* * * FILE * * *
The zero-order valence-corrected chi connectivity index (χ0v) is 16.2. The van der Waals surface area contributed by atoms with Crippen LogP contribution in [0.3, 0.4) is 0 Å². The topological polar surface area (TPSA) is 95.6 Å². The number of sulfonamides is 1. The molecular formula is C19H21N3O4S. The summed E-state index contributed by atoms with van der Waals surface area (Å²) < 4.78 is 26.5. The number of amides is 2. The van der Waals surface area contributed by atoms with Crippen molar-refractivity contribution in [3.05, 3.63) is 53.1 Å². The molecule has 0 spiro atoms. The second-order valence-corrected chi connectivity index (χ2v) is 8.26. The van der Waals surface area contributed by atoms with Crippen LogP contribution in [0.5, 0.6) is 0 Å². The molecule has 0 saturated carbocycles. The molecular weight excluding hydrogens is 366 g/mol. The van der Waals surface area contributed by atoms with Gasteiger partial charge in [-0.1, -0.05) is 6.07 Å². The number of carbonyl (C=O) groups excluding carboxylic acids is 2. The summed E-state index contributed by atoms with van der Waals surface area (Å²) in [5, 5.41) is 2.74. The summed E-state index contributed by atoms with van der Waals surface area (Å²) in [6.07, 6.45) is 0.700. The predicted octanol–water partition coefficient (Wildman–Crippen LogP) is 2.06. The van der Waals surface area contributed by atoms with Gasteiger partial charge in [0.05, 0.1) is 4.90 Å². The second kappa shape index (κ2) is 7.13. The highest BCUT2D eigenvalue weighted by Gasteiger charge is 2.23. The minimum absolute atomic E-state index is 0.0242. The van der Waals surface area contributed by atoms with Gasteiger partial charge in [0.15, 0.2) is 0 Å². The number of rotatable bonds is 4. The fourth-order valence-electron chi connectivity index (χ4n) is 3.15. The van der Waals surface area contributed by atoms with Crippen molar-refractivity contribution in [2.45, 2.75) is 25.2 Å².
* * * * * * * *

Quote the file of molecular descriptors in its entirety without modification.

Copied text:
The zero-order valence-corrected chi connectivity index (χ0v) is 16.2. The van der Waals surface area contributed by atoms with Crippen LogP contribution in [0.3, 0.4) is 0 Å². The topological polar surface area (TPSA) is 95.6 Å². The number of sulfonamides is 1. The molecular formula is C19H21N3O4S. The summed E-state index contributed by atoms with van der Waals surface area (Å²) < 4.78 is 26.5. The number of amides is 2. The van der Waals surface area contributed by atoms with Crippen molar-refractivity contribution in [3.05, 3.63) is 53.1 Å². The molecule has 0 spiro atoms. The second-order valence-corrected chi connectivity index (χ2v) is 8.26. The van der Waals surface area contributed by atoms with Crippen LogP contribution in [0.5, 0.6) is 0 Å². The molecule has 0 saturated carbocycles. The molecular weight excluding hydrogens is 366 g/mol. The van der Waals surface area contributed by atoms with Gasteiger partial charge in [-0.1, -0.05) is 6.07 Å². The number of carbonyl (C=O) groups excluding carboxylic acids is 2. The summed E-state index contributed by atoms with van der Waals surface area (Å²) in [5, 5.41) is 2.74. The summed E-state index contributed by atoms with van der Waals surface area (Å²) in [6.07, 6.45) is 0.700. The predicted octanol–water partition coefficient (Wildman–Crippen LogP) is 2.06. The van der Waals surface area contributed by atoms with Gasteiger partial charge in [0.05, 0.1) is 4.90 Å². The second kappa shape index (κ2) is 7.13. The highest BCUT2D eigenvalue weighted by Gasteiger charge is 2.23. The minimum absolute atomic E-state index is 0.0242. The van der Waals surface area contributed by atoms with Gasteiger partial charge in [0.15, 0.2) is 0 Å². The number of rotatable bonds is 4. The fourth-order valence-electron chi connectivity index (χ4n) is 3.15. The van der Waals surface area contributed by atoms with Crippen molar-refractivity contribution in [2.45, 2.75) is 25.2 Å².